Wednesday, October 21, 2015

Humans Are Lucky

Written by Eileen Wacker

Today like every day, I wake up and think, “I’m lucky. I’m happy. I’m not going to get mad at my husband, my four kids or our two dogs Buster Brown and Chewbacca (“Chewie”). But usually I’m fighting the urge to yell before breakfast is over. The morning routine never gets easier. I try to run a full inspection of clean teeth, hair and clothes, a dose of sunscreen, a refreshed water bottle, completed homework, and shoes. My son states, “I don’t have PE so I don’t need any shoes today.” I sigh, “Well, we’re shoe people. Get your sneakers!” Next, my daughter shows me video evidence of the puppy eating half of her homework. I jot a quick note to the teacher on the shredded sheet and tell my little girl to hand it in.  I wonder why she filmed it all happening without stopping it. I can hear her chuckling in the background of the video.

As I walk out in my exercise clothes, I feel a sense of accomplishment. I have not yelled at anyone. I’m not squinting my eyes in a menacing way either. Two kids have the right clothes and gear for the tennis tryouts after school. As I’m dropping three of the kids, my daughter looks up from her phone and announces, “I wish they had school buses in Hawaii so I could ride with my friends and not a bunch of losers!” My eye twitches.

ONCEKids Publishing is run by literacy advocate and Mompreneur Eileen Wacker.  Click here to find her acclaimed books

I just spent an hour in traffic to drive eight miles to the school. In our family of six, we have more electronics than the FBI. All eyeballs and thumbs have been on their devices the whole ride. I don’t know where the loser comment is coming from. Since my kids consider all their content to be strictly classified and highly confidential, I pass on asking. Instead I wink at her and say, “Have a nice day, happiness hijacker.” She rolls her eyes, smiles and says, “I was just kidding. You too.”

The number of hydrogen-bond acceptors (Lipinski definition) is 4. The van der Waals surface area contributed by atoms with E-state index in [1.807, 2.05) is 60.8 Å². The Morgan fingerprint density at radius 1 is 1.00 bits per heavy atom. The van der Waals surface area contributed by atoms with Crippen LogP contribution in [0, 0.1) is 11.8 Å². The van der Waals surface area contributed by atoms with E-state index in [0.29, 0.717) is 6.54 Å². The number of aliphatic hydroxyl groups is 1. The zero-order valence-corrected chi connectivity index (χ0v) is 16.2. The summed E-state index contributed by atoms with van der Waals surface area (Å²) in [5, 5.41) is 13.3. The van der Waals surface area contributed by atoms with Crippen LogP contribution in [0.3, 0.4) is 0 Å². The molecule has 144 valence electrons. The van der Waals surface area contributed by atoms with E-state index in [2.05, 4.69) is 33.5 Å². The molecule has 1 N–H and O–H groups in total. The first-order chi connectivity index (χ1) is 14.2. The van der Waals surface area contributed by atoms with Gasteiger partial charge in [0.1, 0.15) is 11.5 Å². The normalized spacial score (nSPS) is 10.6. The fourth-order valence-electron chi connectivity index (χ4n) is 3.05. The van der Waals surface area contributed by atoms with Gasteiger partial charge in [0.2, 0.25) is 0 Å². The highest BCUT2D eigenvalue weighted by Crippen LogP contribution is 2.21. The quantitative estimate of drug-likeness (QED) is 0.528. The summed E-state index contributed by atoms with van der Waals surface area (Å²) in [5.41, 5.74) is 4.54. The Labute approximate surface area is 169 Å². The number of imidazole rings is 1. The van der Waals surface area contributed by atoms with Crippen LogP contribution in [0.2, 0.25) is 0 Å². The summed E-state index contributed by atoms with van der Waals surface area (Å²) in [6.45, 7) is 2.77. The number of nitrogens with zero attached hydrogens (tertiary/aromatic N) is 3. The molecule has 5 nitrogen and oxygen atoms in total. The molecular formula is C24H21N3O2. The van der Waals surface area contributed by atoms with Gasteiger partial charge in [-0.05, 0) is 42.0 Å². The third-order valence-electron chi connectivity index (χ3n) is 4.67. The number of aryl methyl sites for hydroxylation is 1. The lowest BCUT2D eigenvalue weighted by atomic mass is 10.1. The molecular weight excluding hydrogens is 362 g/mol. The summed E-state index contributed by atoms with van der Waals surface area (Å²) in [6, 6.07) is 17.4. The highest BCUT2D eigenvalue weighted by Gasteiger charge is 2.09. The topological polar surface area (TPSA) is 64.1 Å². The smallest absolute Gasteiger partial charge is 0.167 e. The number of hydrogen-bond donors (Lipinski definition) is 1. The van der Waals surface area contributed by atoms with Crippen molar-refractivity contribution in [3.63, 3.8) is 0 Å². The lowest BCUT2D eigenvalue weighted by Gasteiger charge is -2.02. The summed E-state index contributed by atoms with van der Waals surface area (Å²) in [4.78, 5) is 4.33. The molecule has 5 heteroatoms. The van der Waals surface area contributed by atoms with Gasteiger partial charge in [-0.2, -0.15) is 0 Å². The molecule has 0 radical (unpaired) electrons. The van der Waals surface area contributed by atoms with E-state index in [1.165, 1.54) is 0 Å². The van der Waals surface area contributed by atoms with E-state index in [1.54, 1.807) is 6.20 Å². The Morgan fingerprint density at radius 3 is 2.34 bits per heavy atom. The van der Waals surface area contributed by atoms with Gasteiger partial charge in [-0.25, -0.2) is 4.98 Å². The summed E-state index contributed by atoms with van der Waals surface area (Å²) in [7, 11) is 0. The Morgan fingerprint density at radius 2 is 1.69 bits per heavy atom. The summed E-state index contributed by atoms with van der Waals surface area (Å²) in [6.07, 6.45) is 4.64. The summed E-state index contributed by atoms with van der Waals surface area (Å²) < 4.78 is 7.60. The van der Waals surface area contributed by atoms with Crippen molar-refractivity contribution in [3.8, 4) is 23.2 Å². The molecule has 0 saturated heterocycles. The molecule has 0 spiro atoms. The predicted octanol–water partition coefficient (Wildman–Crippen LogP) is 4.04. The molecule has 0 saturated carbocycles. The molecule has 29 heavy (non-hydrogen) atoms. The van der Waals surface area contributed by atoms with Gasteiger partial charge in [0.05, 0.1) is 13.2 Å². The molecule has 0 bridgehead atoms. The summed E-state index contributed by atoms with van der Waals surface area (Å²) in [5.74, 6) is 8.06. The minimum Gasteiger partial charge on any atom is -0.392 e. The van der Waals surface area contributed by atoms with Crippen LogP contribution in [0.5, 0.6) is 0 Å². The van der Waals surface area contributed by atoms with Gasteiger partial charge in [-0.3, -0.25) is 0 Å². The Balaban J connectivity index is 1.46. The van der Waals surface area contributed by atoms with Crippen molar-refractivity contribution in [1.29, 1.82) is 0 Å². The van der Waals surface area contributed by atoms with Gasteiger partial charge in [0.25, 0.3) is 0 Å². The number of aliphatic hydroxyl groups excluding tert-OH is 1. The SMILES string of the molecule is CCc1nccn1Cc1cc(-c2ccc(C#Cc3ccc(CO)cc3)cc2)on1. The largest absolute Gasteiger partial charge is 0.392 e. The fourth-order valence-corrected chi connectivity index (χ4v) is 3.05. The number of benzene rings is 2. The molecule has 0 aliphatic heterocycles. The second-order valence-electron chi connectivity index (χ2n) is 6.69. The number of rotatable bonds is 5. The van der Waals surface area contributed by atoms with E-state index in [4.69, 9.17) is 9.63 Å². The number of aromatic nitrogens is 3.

After drop off, I squeeze in a hike. I love the views in Hawaii and they help me put things into perspective. Time slows down for that small window and I feel grateful. Then I’m ready to solve a million small issues thrown in my path. As a working mom, I’m in constant motion and always tired by the time I start the afternoon pick-ups.

Today, when I pick my son up from school, he asks, “Mom do you know how lucky we are? If we were predators we would have to run after our food to catch it every day. That would be very tiring. My friends and I think that the adults would get sick of chasing the fast running grown-ups and start to eat the unguarded babies. Would you do that? Also, imagine if there were lions at our school and we had to run our very fastest to class so we would not get eaten? We are so lucky to be humans. I like today.”

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I start to laugh. I’m energized. As I cook three different dinners on the stove for my particular eaters who need their food prepared in specific ways, I just smile, appreciating I did not have to catch it. Then I notice that there are no tigers in any closets waiting to take me out as I put the last bits of laundry away. I leave the day, despite all the machinations and challenges, with the same basic sentiments I started with. “I am happy that I don’t have to catch my food. I’m lucky to be a human. And, I’m not mad at anyone.”

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